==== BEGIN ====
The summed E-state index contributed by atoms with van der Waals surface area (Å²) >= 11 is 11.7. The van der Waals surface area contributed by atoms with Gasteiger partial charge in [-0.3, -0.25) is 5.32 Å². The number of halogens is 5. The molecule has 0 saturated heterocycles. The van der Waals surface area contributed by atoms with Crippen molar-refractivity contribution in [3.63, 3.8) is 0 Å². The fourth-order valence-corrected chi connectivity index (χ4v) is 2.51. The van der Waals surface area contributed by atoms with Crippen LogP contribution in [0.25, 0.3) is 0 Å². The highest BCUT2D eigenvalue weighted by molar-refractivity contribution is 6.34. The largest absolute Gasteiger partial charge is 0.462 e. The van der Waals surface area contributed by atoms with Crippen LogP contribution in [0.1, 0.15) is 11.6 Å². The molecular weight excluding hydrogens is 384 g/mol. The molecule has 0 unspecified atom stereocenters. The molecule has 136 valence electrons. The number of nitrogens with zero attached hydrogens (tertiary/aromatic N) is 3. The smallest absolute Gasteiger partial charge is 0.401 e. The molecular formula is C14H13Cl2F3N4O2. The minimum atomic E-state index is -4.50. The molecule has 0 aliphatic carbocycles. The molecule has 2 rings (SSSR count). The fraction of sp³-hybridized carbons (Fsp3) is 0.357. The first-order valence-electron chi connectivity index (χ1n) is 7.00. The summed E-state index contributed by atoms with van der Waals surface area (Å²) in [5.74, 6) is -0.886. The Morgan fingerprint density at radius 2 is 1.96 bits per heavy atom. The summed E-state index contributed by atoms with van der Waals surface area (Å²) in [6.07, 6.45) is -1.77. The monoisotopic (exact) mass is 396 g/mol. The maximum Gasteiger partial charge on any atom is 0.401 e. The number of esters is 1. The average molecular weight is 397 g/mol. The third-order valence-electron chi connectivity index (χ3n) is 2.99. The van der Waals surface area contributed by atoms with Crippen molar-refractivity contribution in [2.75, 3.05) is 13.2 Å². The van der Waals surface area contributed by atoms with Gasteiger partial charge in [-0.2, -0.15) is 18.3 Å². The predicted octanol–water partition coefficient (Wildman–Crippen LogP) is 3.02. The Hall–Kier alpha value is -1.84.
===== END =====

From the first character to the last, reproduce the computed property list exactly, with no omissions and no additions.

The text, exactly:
The summed E-state index contributed by atoms with van der Waals surface area (Å²) >= 11 is 11.7. The van der Waals surface area contributed by atoms with Gasteiger partial charge in [-0.3, -0.25) is 5.32 Å². The number of halogens is 5. The molecule has 0 saturated heterocycles. The van der Waals surface area contributed by atoms with Crippen molar-refractivity contribution in [3.63, 3.8) is 0 Å². The fourth-order valence-corrected chi connectivity index (χ4v) is 2.51. The van der Waals surface area contributed by atoms with Crippen LogP contribution in [0.25, 0.3) is 0 Å². The highest BCUT2D eigenvalue weighted by molar-refractivity contribution is 6.34. The largest absolute Gasteiger partial charge is 0.462 e. The van der Waals surface area contributed by atoms with Crippen LogP contribution in [0.1, 0.15) is 11.6 Å². The molecular weight excluding hydrogens is 384 g/mol. The molecule has 0 unspecified atom stereocenters. The molecule has 136 valence electrons. The number of nitrogens with zero attached hydrogens (tertiary/aromatic N) is 3. The smallest absolute Gasteiger partial charge is 0.401 e. The molecular formula is C14H13Cl2F3N4O2. The minimum atomic E-state index is -4.50. The molecule has 0 aliphatic carbocycles. The molecule has 2 rings (SSSR count). The fraction of sp³-hybridized carbons (Fsp3) is 0.357. The first-order valence-electron chi connectivity index (χ1n) is 7.00. The summed E-state index contributed by atoms with van der Waals surface area (Å²) in [5.74, 6) is -0.886. The Morgan fingerprint density at radius 2 is 1.96 bits per heavy atom. The summed E-state index contributed by atoms with van der Waals surface area (Å²) in [6.07, 6.45) is -1.77. The monoisotopic (exact) mass is 396 g/mol. The maximum Gasteiger partial charge on any atom is 0.401 e. The number of esters is 1. The average molecular weight is 397 g/mol. The third-order valence-electron chi connectivity index (χ3n) is 2.99. The van der Waals surface area contributed by atoms with Crippen molar-refractivity contribution in [2.75, 3.05) is 13.2 Å². The van der Waals surface area contributed by atoms with Gasteiger partial charge in [-0.2, -0.15) is 18.3 Å². The predicted octanol–water partition coefficient (Wildman–Crippen LogP) is 3.02. The Hall–Kier alpha value is -1.84.